WARSAW — The Polish Parliament will "find another solution" and make its own decision on proposed austerity measures if fewer than half the eligible voters cast ballots in a rare national referendum, an official said Saturday.
The referendum scheduled today--the second in Poland since 1946--also asks Poles to approve broader democratic freedoms, apparently as compensation for the austerity proposals.
Lech Walesa, leader of the banned union Solidarity, called the vote a "show for authorities" as he vowed to stay home.
Jerzy Breitkopf, the referendum official, told a news conference that 26.7 million citizens are eligible to vote and that the referendum results would be considered valid if more than 50% cast ballots.
"If the number of voters is smaller than 50%, the Parliament will have to find another solution," he said. "The Parliament will decide what to do with the reforms."
He did not say what Parliament would do if the referendum results were considered valid and voters disapproved proposed economic reforms--expected to hike food prices as much as 110% and increase rent and fuel prices by up to 200%.
But government spokesman Jerzy Urban has said the implementation of the price hikes would be spread over a longer period of time if Poles disapproved the one-step increases. The changes are seen necessary to help modernize the stagnant economy.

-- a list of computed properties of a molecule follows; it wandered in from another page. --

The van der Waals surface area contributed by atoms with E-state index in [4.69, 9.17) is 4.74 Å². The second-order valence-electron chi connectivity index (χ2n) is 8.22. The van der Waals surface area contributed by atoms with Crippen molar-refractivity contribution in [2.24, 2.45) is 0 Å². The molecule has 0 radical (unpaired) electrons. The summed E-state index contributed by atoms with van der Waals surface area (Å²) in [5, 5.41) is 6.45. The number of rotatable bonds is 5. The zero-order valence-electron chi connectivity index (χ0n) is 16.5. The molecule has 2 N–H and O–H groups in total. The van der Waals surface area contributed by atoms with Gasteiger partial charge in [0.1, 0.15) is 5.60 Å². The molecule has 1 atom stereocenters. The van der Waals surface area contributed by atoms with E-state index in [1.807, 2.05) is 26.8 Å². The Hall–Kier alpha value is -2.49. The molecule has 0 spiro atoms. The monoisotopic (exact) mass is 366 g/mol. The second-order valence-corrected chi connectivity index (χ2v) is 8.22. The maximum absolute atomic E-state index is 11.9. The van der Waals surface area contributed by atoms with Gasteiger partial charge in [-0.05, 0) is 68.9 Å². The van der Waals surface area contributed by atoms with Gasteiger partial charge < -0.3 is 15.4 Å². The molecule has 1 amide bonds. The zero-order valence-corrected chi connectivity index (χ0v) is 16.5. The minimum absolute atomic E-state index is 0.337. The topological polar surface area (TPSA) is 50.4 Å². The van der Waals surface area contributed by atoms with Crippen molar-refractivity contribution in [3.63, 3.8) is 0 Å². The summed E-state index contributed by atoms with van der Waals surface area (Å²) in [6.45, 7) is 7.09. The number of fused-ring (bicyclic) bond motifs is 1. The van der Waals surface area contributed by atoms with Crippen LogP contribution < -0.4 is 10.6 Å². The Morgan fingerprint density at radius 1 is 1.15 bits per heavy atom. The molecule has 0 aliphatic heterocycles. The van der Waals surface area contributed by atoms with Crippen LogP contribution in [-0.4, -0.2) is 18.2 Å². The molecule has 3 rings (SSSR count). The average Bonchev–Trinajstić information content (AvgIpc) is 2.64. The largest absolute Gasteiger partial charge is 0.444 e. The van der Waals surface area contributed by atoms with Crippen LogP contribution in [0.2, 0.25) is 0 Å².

Walesa has warned the authorities that the price increases, even if approved by the people, might spark "dramatic events".
In the referendum's first question, Breitkopf said Poles will be asked if they approve or disapprove of proposed economic reforms, which also would allow departure from central planning and expansion of the private sector.
A second question seeks approval for the expansion of democratic freedoms, including permission to form independent associations.
Authorities have said surveys indicate there will be a 55% voter turnout at more than 20,000 polling stations nationwide.